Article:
Developers are resourceful people, and when presented with a problem that seems unsolvable they'll work even harder to find a solution. That's exactly what The Omni Group did to overcome the lack of upgrade pricing on Apple's Mac App Store. Their new tool, called OmniKeyMaster, lets users who buy Omni apps through the Mac App Store take advantage of upgrade pricing, but there is a tradeoff, and it also shows Apple still has some work to do before the Mac App Store is a perfect solution for developers.
No upgrade pricing limits developer options at the Mac App Store
If you purchase an Omni app, such as OmniFocus, OmniGraffle or OmniOutliner, through the Mac App Store, your updates are tracked and managed through Apple. It's easy and doesn't require extra trips to websites to find and download your updates. When it's time for a major app upgrade, however, Apple doesn't offer a way for developers to give current customers a discount when buying the new app version.
The Omni Group's solution is OmniKeyMaster. The app finds the already installed Omni apps you purchased through the Mac App Store, and then generates an out-of-App-Store license code you can use to buy your upgrades through the Omni website. The upside is that you can take advantage of upgrade pricing. The downside is that Apple's App Store app on your Mac won't handle future updates for you.
Losing out on Apple's centralized app update system isn't a huge issue since each Omni app can auto-check for updates on its own, and handles the download and install process. It also means that if you ever want the App Store version of your favorite Omni apps again, you'll need to repurchase them at full price. Apps that aren't purchased through the App Store lose out on the one-stop-shop system built into OS X for app updates, and losing that convenience may turn some people off to the idea of going back to the old each-app-updates-itself system.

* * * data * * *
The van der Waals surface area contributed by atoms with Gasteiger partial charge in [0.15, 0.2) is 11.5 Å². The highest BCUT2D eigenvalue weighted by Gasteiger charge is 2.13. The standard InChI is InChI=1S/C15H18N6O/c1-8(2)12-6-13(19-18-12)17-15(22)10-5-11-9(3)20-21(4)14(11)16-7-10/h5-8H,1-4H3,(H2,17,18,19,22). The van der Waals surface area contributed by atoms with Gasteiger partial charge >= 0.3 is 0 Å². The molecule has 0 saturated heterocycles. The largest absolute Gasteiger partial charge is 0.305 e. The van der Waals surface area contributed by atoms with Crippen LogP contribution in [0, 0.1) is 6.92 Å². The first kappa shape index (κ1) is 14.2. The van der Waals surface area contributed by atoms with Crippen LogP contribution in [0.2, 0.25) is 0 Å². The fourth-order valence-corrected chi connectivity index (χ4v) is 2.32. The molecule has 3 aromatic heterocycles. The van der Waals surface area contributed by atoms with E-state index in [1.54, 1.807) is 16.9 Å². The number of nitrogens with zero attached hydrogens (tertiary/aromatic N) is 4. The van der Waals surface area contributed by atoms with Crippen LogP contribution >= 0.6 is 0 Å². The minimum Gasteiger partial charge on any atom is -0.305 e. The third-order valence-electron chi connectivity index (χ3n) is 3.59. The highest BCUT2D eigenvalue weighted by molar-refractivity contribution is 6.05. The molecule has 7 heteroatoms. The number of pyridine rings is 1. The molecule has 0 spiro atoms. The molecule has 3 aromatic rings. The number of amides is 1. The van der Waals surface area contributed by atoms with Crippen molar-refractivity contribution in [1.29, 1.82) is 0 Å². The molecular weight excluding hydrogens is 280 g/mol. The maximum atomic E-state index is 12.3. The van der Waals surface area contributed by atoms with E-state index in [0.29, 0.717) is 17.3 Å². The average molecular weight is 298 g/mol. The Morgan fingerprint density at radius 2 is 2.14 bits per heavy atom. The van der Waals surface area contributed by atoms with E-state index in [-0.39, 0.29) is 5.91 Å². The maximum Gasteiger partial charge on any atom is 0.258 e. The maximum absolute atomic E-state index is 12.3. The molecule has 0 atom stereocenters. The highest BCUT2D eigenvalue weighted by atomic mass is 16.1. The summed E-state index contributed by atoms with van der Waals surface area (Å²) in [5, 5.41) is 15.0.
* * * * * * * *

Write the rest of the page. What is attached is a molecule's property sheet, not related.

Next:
It's a clever way to work around a big App Store limitation, but it also underscores a problem developers deal with every day: Apple has its own style and hasn't been willing to work with developers to find a solution to this problem. Apple apparently doesn't see the need for upgrade pricing, therefore it isn't an option available to developers.
Upgrade pricing has been a standard practice in the software industry for years, and not just for The Omni Group. It's a way for companies to help build customer loyalty while generating revenue on new app versions, and it's a nice gesture to show that developers aren't trying to screw customers out of every penny they can.
Apple has worked to make the Mac and iOS App Stores more friendly for developers and customers, but there are still some big omissions that need to be addressed, like upgrade pricing. Some developers will sell new apps at a discount on the Mac App Store as a workaround for upgrade pricing, which works, but still doesn't address the underlying problem: upgrade pricing is an industry standard, and it's a glaring omission at the Mac App Store.
Apple doesn't seem concerned about catering to developer's need for upgrade pricing options, and it's possible that the Mac and iOS App Stores weren't designed to support that feature. Depending on how the stores were coded, it may be a major undertaking that Apple doesn't want to deal with. Since Apple offered upgrade pricing on its software products for years, I'm guessing it was a conscious decision the company made when designing the App Store to forego upgrade pricing.
Since developers don't have a key app selling feature they've relied on for years, they need other compelling reasons to sell through the Mac App Store, and those are certainly there. A single app shopping place for users to find the apps they need is a strong sell, as is the fact that accessing the Mac App Store requires only a couple mouse clicks. The intimidation factor new users face when trying to find apps is cut down, too, since they don't have to wander around the Internet hoping to stumble on what they need.
Much like the App Store for the iPhone, iPad and iPod touch, the Mac App Store gives customers a single place to find all of the software they want. That's compelling for end users, and frustrating, too since they pay more for new app versions than they otherwise would have to -- or developers have to take their losses on building major upgrades by not charging for the new version and hoping to make up the difference in extra sales, or deal with angry customers that don't want to pay full price for apps they previously purchased.
Right or wrong, app buyers often feel like developers are nickel and diming them with paid upgrades, even when those developers don't have other options when releasing new app versions. Apple's decision to not allow upgrade pricing options takes control from developers, but leaves them saddled with the accountability. Customers don't want to hear "It's out of our control," but that's exactly what developers are left to say.
Overall, the Mac App Store is great, but it's time for a change. Bring on the upgrade pricing.